A trade war has roiled the Pacific region no less severely than the trans-Atlantic tariff war between two leading world powers ~ China and the United States of America.

There is no indication yet that Japan and South Korea will back down from a trade dispute that could disrupt global production of smartphones, computers, and other electronic goods.

The raging economic flare-up, rooted in historical disagreements, marks a souring of relations between two important allies of the US.

The trade war between two Asian powers is bound to have an impact on the Asian economy and in countries further afield. Not the least because the global technological industry and US interests in Asia could suffer if the dispute isn’t resolved soon.

Of which there is no indication quite yet. The effort thus far has been to cripple manufacturing and trade. It thus comes about that last month, Japan placed export restrictions on chemicals and other materials that South Korea’s technological industry needs to produce semiconductors and smartphone screens.

Japanese officials claimed that the materials had been illegally sent to North Korea, where they could be used to make weapons. While this is a serious charge, it is as yet unsubstantiated.

Far from defusing the crisis through an agreeable settlement, Japan has now added yet more restrictions. South Korea will be removed from Tokyo’s list of trusted trading partners, making it difficult for Japanese companies to sell to South Korean buyers.

The decision will not come into force for 21 days, however. Japan produces almost all of the world’s supply of three materials ~ fluorinated polyimides, photoresists, and hydrogen fluoride ~ that South Korean technological giants, Samsung, LG, and SK Hynix rely on.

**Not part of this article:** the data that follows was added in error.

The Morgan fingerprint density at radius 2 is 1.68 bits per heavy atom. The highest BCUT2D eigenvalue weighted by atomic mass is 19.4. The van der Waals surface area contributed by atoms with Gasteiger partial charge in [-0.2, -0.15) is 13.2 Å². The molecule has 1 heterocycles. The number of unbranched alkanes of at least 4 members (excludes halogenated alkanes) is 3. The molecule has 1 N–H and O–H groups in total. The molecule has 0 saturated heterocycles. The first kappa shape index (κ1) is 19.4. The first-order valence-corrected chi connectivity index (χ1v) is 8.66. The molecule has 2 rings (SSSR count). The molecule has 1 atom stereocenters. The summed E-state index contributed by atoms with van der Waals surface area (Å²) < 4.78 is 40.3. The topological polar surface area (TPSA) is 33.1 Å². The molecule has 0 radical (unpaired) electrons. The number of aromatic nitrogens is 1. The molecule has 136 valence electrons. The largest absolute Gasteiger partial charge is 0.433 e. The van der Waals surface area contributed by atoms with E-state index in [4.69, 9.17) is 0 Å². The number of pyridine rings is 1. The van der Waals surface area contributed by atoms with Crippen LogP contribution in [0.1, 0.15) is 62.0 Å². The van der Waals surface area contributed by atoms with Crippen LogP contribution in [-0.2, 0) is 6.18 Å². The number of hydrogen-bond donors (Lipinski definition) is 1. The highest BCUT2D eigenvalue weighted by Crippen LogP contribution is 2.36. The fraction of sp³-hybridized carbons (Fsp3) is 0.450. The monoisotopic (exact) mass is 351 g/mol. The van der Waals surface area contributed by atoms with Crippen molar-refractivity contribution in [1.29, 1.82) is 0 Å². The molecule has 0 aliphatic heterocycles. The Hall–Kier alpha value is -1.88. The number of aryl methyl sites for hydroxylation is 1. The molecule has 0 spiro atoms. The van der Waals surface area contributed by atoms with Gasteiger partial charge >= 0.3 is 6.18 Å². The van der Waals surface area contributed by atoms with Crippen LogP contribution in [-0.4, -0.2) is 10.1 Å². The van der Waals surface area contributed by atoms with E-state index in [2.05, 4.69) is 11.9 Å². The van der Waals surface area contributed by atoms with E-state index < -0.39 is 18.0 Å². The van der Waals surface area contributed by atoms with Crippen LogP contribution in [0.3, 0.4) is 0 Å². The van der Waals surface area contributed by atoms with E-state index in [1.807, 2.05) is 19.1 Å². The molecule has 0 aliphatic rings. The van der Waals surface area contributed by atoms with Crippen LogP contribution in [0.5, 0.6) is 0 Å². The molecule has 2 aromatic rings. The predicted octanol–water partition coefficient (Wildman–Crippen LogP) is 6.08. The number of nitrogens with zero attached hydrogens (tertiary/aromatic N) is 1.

Japanese exporters will now have to get permission before sending the materials to South Korea, a process that takes about 90 days. There has thus been a near-total dislocation of the bilateral economy in this new chapter of the Asian drama, scripted by Shinzo Abe and Moon Jae-in. Seoul hasn’t retaliated yet, but President Moon has warned the companies to prepare for a prolonged trade dispute and has encouraged them to develop the capability to produce the restricted materials.

South Korean consumers have boycotted Japanese goods, including clothes and beer. There are also worries that the spat could hinder security cooperation in the Pacific between Japan, South Korea, and the United States. Last week, South Korean officials threatened to revoke an intelligence sharing agreement with Japan that experts say is crucial to dealing with North Korea.

The current tensions stem from lingering anger over Japan’s occupation of the Korean Peninsula before World War II. During that time, thousands of so-called comfort women were forced into sexual slavery and many more were coerced to work without pay. Last year, a South Korean court ruled that Japanese companies must compensate Korean workers for forced labour during the war. Japan rejects the ruling, arguing that the reparations issue was resolved in 1965, when the two countries normalized relations.